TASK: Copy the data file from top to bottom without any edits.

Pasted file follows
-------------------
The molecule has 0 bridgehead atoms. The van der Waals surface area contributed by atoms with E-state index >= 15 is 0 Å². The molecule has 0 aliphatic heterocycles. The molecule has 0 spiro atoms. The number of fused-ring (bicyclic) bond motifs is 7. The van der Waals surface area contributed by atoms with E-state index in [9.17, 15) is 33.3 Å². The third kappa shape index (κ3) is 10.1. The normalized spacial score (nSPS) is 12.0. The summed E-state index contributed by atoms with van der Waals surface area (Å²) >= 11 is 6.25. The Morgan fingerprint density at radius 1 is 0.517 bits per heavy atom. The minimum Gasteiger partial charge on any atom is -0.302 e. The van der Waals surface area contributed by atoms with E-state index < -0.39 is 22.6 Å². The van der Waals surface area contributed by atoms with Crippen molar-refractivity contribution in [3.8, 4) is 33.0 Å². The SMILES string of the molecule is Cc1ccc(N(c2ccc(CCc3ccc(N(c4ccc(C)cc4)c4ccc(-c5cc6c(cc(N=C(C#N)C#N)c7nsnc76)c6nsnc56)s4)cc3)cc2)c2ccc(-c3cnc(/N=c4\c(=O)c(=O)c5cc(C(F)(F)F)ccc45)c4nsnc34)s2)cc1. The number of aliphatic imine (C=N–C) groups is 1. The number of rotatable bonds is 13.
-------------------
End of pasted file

The molecule has 0 bridgehead atoms. The van der Waals surface area contributed by atoms with E-state index >= 15 is 0 Å². The molecule has 0 aliphatic heterocycles. The molecule has 0 spiro atoms. The number of fused-ring (bicyclic) bond motifs is 7. The van der Waals surface area contributed by atoms with E-state index in [9.17, 15) is 33.3 Å². The third kappa shape index (κ3) is 10.1. The normalized spacial score (nSPS) is 12.0. The summed E-state index contributed by atoms with van der Waals surface area (Å²) >= 11 is 6.25. The Morgan fingerprint density at radius 1 is 0.517 bits per heavy atom. The minimum Gasteiger partial charge on any atom is -0.302 e. The van der Waals surface area contributed by atoms with E-state index < -0.39 is 22.6 Å². The van der Waals surface area contributed by atoms with Crippen molar-refractivity contribution in [3.8, 4) is 33.0 Å². The SMILES string of the molecule is Cc1ccc(N(c2ccc(CCc3ccc(N(c4ccc(C)cc4)c4ccc(-c5cc6c(cc(N=C(C#N)C#N)c7nsnc76)c6nsnc56)s4)cc3)cc2)c2ccc(-c3cnc(/N=c4\c(=O)c(=O)c5cc(C(F)(F)F)ccc45)c4nsnc34)s2)cc1. The number of aliphatic imine (C=N–C) groups is 1. The number of rotatable bonds is 13.